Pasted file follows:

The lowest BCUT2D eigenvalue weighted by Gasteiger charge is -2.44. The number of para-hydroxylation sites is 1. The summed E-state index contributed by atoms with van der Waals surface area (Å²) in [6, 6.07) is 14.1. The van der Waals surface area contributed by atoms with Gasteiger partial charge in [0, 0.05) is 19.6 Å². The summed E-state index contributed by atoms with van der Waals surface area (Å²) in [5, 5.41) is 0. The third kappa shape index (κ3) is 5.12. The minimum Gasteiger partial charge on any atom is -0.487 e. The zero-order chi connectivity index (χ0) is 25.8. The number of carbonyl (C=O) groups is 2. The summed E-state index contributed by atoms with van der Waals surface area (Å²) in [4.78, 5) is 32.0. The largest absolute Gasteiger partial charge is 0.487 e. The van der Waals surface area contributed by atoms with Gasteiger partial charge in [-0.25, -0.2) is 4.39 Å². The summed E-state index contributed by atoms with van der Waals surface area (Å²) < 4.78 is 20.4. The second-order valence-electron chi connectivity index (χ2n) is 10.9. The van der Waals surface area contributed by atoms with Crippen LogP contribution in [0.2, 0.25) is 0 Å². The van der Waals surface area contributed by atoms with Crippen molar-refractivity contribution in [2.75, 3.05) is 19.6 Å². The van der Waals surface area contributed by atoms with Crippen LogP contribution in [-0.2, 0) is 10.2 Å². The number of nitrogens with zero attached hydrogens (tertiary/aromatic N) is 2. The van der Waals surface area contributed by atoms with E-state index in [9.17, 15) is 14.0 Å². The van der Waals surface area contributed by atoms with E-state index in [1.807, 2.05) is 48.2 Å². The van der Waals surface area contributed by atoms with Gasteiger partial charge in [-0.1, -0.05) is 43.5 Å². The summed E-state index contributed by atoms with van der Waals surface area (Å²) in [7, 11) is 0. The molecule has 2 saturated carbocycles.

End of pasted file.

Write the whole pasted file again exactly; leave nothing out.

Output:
The lowest BCUT2D eigenvalue weighted by Gasteiger charge is -2.44. The number of para-hydroxylation sites is 1. The summed E-state index contributed by atoms with van der Waals surface area (Å²) in [6, 6.07) is 14.1. The van der Waals surface area contributed by atoms with Gasteiger partial charge in [0, 0.05) is 19.6 Å². The summed E-state index contributed by atoms with van der Waals surface area (Å²) in [5, 5.41) is 0. The third kappa shape index (κ3) is 5.12. The minimum Gasteiger partial charge on any atom is -0.487 e. The zero-order chi connectivity index (χ0) is 25.8. The number of carbonyl (C=O) groups is 2. The summed E-state index contributed by atoms with van der Waals surface area (Å²) in [4.78, 5) is 32.0. The largest absolute Gasteiger partial charge is 0.487 e. The van der Waals surface area contributed by atoms with Gasteiger partial charge in [-0.25, -0.2) is 4.39 Å². The summed E-state index contributed by atoms with van der Waals surface area (Å²) < 4.78 is 20.4. The second-order valence-electron chi connectivity index (χ2n) is 10.9. The van der Waals surface area contributed by atoms with Crippen LogP contribution in [0.2, 0.25) is 0 Å². The van der Waals surface area contributed by atoms with Crippen molar-refractivity contribution in [2.75, 3.05) is 19.6 Å². The van der Waals surface area contributed by atoms with Crippen LogP contribution in [-0.2, 0) is 10.2 Å². The number of nitrogens with zero attached hydrogens (tertiary/aromatic N) is 2. The van der Waals surface area contributed by atoms with E-state index in [9.17, 15) is 14.0 Å². The van der Waals surface area contributed by atoms with E-state index in [1.807, 2.05) is 48.2 Å². The van der Waals surface area contributed by atoms with Gasteiger partial charge in [-0.1, -0.05) is 43.5 Å². The summed E-state index contributed by atoms with van der Waals surface area (Å²) in [7, 11) is 0. The molecule has 2 saturated carbocycles.